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Phone: 717-737-7574
Norfleet & Lafferty
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I was hurt at work and received a Temporary Notice of Compensation Payable, what rights do I have?

After you provide proper notice of your injury, the employer, within 21 days of that notice, may issue several documents including a Temporary Notice of Compensation Payable.  The Notice of Temporary Compensation Payable (LIBC-501) is filed to extend the investigation period to 90 days before they are forced to accept or deny full liability for the injury. In other words, this allows the employer, or its insurance company, to begin paying your medical bills and wage loss benefits while reserving the right to deny your claim within 90 days while they continue to "investigate" your claim.  If they take no action to deny your claim within 90 days, your Temporary Notice of Compensation Payable will convert to a Notice of Compensation Payable by operation of law and attach the most rights possible to your claim.  If the conversion takes place, you will be notified by the Bureau of Workers' Compensation and, thereafter, your benefits may not be stopped or changed until there is a return to work without a wage loss, and Order from a Workers Compensation Judge, or a negotiated settlement between the parties.  The Temporary Notice of Compensation Payable is filed with the Bureau in conjunction with the Statement of Wages.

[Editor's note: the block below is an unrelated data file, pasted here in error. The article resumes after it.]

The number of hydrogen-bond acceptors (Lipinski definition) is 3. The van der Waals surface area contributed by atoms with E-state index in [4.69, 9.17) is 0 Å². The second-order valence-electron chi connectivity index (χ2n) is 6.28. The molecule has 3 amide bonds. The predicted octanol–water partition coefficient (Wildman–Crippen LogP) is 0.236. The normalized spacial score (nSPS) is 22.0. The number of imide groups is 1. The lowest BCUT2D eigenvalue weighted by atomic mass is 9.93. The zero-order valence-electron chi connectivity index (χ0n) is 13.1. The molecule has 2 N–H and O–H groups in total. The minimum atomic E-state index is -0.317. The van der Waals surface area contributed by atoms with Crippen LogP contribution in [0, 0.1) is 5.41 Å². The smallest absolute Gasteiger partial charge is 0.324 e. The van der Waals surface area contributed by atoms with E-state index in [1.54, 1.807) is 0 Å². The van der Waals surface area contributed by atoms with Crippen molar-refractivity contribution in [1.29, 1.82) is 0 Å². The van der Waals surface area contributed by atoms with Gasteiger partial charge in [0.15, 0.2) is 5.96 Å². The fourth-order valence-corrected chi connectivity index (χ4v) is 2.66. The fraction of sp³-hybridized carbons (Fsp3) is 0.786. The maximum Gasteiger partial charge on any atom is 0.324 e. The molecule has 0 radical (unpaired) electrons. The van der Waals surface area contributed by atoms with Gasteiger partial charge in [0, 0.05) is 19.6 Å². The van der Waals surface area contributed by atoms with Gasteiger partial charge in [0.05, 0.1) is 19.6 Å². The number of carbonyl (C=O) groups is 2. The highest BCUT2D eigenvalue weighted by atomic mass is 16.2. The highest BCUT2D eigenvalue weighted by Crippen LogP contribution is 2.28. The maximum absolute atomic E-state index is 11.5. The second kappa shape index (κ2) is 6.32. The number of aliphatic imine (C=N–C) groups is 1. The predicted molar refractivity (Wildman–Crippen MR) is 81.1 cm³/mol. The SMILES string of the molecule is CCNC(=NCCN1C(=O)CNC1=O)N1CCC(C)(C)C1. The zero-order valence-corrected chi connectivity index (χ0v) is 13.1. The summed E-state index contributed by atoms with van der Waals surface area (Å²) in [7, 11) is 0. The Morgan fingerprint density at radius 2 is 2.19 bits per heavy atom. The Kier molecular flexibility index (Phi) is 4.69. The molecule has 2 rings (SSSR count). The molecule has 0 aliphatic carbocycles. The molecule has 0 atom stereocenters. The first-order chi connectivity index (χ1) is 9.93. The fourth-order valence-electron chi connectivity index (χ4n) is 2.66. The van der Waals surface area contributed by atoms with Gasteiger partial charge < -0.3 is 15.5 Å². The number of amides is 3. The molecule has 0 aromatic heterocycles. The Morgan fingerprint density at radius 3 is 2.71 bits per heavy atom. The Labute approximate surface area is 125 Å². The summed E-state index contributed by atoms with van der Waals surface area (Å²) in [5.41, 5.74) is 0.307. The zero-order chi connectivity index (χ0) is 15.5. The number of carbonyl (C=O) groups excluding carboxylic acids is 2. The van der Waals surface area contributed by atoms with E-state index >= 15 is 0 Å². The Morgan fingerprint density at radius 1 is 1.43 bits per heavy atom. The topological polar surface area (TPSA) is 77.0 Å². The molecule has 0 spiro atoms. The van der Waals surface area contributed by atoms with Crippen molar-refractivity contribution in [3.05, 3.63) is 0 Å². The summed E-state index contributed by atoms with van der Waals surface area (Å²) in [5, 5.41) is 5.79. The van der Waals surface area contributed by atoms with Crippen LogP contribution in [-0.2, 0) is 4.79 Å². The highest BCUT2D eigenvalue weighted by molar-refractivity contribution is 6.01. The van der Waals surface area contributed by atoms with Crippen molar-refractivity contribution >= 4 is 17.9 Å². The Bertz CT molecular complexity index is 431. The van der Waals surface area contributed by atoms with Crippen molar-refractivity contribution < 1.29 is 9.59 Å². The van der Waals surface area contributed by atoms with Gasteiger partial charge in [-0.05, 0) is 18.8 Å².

Free Workers' Compensation Case Evaluation

If you or a loved one have suffered a work injury – contact Norfleet and Lafferty to speak with our Pennsylvania workers’ compensation lawyers today.  Our Central Pennsylvania workers compensation attorneys in Harrisburg, York and Lemoyne will answer all of your questions and lead you through the complex workers’ compensation process.  Call (717) 737-7574 or fill out our case evaluation form.

Frank Lafferty
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Frank focuses on Worker's Compensation and Injury cases

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